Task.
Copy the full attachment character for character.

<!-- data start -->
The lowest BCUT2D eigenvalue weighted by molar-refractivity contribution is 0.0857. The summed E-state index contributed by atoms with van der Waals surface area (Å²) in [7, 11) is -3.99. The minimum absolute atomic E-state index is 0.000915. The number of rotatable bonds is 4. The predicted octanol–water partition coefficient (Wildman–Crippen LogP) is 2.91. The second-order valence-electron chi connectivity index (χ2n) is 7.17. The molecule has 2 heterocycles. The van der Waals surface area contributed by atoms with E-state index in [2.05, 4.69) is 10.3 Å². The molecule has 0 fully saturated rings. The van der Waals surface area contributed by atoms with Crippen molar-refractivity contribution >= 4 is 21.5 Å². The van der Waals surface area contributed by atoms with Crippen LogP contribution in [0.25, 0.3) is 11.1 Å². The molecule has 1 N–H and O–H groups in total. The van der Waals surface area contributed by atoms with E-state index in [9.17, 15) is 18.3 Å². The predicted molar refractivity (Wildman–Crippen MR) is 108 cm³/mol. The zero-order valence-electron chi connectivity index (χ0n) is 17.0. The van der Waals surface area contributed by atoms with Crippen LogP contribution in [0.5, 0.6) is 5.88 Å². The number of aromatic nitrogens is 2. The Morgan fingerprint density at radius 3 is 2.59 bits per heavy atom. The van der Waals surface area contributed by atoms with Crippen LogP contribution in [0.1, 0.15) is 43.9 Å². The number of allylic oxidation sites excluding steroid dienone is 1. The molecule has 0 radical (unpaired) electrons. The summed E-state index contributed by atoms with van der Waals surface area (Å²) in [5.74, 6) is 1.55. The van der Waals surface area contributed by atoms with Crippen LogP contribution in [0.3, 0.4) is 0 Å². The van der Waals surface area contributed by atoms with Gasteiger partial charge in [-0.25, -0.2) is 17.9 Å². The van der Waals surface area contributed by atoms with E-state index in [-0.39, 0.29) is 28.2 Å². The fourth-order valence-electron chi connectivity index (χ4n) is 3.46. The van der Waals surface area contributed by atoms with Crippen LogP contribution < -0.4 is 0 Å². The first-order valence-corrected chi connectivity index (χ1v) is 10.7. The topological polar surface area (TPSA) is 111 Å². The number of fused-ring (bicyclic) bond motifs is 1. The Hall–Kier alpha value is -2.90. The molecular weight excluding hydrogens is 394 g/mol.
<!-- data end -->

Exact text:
The lowest BCUT2D eigenvalue weighted by molar-refractivity contribution is 0.0857. The summed E-state index contributed by atoms with van der Waals surface area (Å²) in [7, 11) is -3.99. The minimum absolute atomic E-state index is 0.000915. The number of rotatable bonds is 4. The predicted octanol–water partition coefficient (Wildman–Crippen LogP) is 2.91. The second-order valence-electron chi connectivity index (χ2n) is 7.17. The molecule has 2 heterocycles. The van der Waals surface area contributed by atoms with E-state index in [2.05, 4.69) is 10.3 Å². The molecule has 0 fully saturated rings. The van der Waals surface area contributed by atoms with Crippen molar-refractivity contribution >= 4 is 21.5 Å². The van der Waals surface area contributed by atoms with Crippen LogP contribution in [0.25, 0.3) is 11.1 Å². The molecule has 1 N–H and O–H groups in total. The van der Waals surface area contributed by atoms with E-state index in [9.17, 15) is 18.3 Å². The predicted molar refractivity (Wildman–Crippen MR) is 108 cm³/mol. The zero-order valence-electron chi connectivity index (χ0n) is 17.0. The van der Waals surface area contributed by atoms with Crippen LogP contribution in [0.5, 0.6) is 5.88 Å². The number of aromatic nitrogens is 2. The Morgan fingerprint density at radius 3 is 2.59 bits per heavy atom. The van der Waals surface area contributed by atoms with Crippen LogP contribution in [0.1, 0.15) is 43.9 Å². The number of allylic oxidation sites excluding steroid dienone is 1. The molecule has 0 radical (unpaired) electrons. The summed E-state index contributed by atoms with van der Waals surface area (Å²) in [5.74, 6) is 1.55. The van der Waals surface area contributed by atoms with Crippen LogP contribution in [0.3, 0.4) is 0 Å². The van der Waals surface area contributed by atoms with Gasteiger partial charge in [-0.25, -0.2) is 17.9 Å². The van der Waals surface area contributed by atoms with E-state index in [-0.39, 0.29) is 28.2 Å². The fourth-order valence-electron chi connectivity index (χ4n) is 3.46. The van der Waals surface area contributed by atoms with Crippen LogP contribution < -0.4 is 0 Å². The first-order valence-corrected chi connectivity index (χ1v) is 10.7. The topological polar surface area (TPSA) is 111 Å². The number of fused-ring (bicyclic) bond motifs is 1. The Hall–Kier alpha value is -2.90. The molecular weight excluding hydrogens is 394 g/mol.